Since telepathology in preclinical studies is similar in nature to study notes, there is no immediate Good Laboratory Practice (GLP) component. However, as telepathology is inherently translatable to recorded images, we believe it may become a desirable component of regulatory submissions in the future. Indeed, informal shared experience from colleagues involved in drug development suggests that historically the Food and Drug Administration (FDA) has accepted the submission of imaging data, when included as non-GLP components within a GLP study (similar to immunohistochemistry end points, electron microscopy, or other special assessments using nonvalidated assays), so long as the imaging data acquisition was demonstrated to be scientifically rigorous with appropriate controls. On this note, improvements in technology operation, ensuring image quality across all remote viewer locations, and calibration of quantitative toolsets will continue to be necessary as new applications are identified. By being integrated within an existing clinical microscope and utilizing traditional microscope components that do not alter the optical view of the tissue, the new telepathology system may facilitate the pathology workflow by enabling discussions and collaboration among remote parties without entailing lengthy regulatory and validation requirements beyond the existing GLP guidelines for laboratory equipment.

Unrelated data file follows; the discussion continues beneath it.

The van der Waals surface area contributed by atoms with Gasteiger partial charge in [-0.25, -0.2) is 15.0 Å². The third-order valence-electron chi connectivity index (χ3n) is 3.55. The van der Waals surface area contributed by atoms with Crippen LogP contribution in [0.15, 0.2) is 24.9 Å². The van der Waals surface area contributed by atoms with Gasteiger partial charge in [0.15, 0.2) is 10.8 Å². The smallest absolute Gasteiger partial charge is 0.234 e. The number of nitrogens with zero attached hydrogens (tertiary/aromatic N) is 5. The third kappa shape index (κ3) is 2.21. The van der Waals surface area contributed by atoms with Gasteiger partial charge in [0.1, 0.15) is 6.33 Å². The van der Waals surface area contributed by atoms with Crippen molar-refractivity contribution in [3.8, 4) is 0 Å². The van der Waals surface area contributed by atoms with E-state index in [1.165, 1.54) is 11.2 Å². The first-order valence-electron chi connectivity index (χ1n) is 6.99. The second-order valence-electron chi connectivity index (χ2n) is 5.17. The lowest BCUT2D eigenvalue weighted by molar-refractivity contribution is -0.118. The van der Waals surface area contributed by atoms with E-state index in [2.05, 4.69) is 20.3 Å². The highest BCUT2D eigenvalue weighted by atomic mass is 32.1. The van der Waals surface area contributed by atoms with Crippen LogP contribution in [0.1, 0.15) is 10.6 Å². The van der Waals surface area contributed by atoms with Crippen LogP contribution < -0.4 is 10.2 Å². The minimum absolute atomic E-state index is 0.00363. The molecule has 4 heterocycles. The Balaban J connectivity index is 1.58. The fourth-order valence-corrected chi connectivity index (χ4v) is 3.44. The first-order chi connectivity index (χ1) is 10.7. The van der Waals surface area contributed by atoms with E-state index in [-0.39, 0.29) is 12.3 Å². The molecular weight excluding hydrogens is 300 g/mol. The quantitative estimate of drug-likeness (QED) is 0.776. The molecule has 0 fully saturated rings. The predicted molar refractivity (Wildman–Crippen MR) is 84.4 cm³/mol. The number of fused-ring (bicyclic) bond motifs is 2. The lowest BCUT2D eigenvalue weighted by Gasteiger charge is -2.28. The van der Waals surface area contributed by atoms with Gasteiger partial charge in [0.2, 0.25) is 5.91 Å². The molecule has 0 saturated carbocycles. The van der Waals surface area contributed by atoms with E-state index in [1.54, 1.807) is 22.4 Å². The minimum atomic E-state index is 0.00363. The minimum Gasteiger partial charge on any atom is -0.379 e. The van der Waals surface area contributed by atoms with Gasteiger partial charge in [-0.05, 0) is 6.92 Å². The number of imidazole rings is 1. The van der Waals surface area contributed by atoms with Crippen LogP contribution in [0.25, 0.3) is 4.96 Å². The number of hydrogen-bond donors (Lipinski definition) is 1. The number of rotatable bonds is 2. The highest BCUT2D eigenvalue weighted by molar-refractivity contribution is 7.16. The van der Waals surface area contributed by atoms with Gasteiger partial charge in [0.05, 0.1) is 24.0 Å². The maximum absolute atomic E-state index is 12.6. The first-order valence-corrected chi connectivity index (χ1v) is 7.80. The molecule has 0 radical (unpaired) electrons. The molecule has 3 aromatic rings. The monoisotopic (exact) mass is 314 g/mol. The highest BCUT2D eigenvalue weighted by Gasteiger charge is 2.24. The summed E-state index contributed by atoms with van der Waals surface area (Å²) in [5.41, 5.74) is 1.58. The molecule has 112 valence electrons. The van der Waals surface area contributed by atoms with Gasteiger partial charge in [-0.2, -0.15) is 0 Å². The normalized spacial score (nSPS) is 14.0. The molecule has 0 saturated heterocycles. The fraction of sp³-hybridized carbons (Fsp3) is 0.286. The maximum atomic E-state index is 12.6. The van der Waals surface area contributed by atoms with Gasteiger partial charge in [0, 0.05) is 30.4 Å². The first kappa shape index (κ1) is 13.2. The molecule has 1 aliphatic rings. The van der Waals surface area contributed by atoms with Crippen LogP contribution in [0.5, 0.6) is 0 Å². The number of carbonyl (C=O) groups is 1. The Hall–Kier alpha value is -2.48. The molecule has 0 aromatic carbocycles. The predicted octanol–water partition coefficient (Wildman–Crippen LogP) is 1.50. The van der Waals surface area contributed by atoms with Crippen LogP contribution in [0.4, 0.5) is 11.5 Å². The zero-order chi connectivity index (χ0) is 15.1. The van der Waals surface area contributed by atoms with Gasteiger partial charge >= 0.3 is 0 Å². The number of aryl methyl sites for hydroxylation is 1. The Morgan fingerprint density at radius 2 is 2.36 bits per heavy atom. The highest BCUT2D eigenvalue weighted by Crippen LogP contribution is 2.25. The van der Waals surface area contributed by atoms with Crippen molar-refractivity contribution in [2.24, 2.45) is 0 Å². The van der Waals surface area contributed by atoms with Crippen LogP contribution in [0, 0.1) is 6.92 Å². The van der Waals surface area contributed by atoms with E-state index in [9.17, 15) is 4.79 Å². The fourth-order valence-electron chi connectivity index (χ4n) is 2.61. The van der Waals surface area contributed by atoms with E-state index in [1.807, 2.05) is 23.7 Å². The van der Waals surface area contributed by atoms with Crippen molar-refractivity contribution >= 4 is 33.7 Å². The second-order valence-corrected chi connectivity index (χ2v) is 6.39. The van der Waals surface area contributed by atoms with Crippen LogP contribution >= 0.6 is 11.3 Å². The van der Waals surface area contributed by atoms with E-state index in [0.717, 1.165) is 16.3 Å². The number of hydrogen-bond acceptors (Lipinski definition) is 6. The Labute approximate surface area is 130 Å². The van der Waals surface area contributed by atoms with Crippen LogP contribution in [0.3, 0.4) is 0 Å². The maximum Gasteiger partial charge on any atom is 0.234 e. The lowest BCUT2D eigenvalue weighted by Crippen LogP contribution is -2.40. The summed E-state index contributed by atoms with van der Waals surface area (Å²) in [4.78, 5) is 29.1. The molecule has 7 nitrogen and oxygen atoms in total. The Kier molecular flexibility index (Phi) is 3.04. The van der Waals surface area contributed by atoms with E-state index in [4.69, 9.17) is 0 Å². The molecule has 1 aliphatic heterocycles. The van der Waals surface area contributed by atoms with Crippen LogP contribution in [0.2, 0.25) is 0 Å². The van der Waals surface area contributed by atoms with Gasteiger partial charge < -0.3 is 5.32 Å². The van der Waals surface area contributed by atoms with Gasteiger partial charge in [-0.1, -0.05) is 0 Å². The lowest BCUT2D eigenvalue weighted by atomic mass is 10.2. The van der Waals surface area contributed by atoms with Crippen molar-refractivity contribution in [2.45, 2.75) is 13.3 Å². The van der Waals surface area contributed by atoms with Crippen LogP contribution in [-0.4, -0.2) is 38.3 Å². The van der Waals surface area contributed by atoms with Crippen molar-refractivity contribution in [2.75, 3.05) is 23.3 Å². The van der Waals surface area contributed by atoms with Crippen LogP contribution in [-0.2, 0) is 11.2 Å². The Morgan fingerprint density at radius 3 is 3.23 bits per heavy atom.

In conclusion, the availability of relatively inexpensive microscope-integrated telepathology systems now permits a much more feasible, cost-effective, and practical use of telepathology in biomedical research and preclinical studies as an alternative to travel of pathology experts or shipping slides. It can facilitate more informed decision-making relating to study results and strategic business steps in a shorter period of time. In addition, this technology facilitates good science by conveniently supporting informal and formal consultation and pathology peer-review consistent with best practices of toxicologic pathology. We believe that data will accumulate from peer-review sessions, pathology working groups, and other applications that will enrich the science that can be supported by this technology. With the growing use of telepathology in preclinical studies, regulatory agencies will accept and provide guidance on use of this and other telepathology modalities.
Authors contributed to conception or design (GS, AN, DR, RM, MR); data acquisition, analysis, or interpretation (GS, AN, DR, RM, MR); drafting the manuscript (GS, AN); and critically revising the manuscript (GS, AN, DR, RM, MR). All authors gave final approval and agreed to be accountable for all aspects of work in ensuring that questions relating to the accuracy or integrity of any part of the work are appropriately investigated and resolved.
Declaration of Conflicting Interests
The author(s) declared the following potential conflicts of interest with respect to the research, authorship, and/or publication of this article: G.S. and D.R. are the employees of Augmentiqs. A.N. serves as a consultant for Augmentiqs. R.M. serves as an advisor and champion of new technologies that have toxicologic pathology applications.
The author(s) received no financial support for the research, authorship, and/or publication of this article.